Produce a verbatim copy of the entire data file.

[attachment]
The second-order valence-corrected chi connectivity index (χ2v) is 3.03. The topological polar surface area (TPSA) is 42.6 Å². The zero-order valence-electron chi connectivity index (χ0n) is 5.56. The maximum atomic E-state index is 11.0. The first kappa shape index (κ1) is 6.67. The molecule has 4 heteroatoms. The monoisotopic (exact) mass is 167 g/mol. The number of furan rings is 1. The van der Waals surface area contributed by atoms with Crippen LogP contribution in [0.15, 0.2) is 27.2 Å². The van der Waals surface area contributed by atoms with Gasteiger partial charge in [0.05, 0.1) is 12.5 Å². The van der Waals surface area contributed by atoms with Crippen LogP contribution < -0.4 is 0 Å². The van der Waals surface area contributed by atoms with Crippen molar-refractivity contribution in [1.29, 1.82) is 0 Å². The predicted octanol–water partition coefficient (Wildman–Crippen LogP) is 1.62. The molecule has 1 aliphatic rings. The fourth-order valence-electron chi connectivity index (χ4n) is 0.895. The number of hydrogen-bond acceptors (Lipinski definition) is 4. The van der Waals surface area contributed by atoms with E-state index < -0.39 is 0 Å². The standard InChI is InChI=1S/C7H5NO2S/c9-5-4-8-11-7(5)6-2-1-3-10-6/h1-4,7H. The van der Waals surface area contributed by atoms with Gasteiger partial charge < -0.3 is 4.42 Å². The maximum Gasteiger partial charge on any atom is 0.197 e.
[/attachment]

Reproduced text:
The second-order valence-corrected chi connectivity index (χ2v) is 3.03. The topological polar surface area (TPSA) is 42.6 Å². The zero-order valence-electron chi connectivity index (χ0n) is 5.56. The maximum atomic E-state index is 11.0. The first kappa shape index (κ1) is 6.67. The molecule has 4 heteroatoms. The monoisotopic (exact) mass is 167 g/mol. The number of furan rings is 1. The van der Waals surface area contributed by atoms with Crippen LogP contribution in [0.15, 0.2) is 27.2 Å². The van der Waals surface area contributed by atoms with Gasteiger partial charge in [0.05, 0.1) is 12.5 Å². The van der Waals surface area contributed by atoms with Crippen LogP contribution < -0.4 is 0 Å². The van der Waals surface area contributed by atoms with Crippen molar-refractivity contribution in [1.29, 1.82) is 0 Å². The predicted octanol–water partition coefficient (Wildman–Crippen LogP) is 1.62. The molecule has 1 aliphatic rings. The fourth-order valence-electron chi connectivity index (χ4n) is 0.895. The number of hydrogen-bond acceptors (Lipinski definition) is 4. The van der Waals surface area contributed by atoms with E-state index < -0.39 is 0 Å². The standard InChI is InChI=1S/C7H5NO2S/c9-5-4-8-11-7(5)6-2-1-3-10-6/h1-4,7H. The van der Waals surface area contributed by atoms with Gasteiger partial charge < -0.3 is 4.42 Å². The maximum Gasteiger partial charge on any atom is 0.197 e.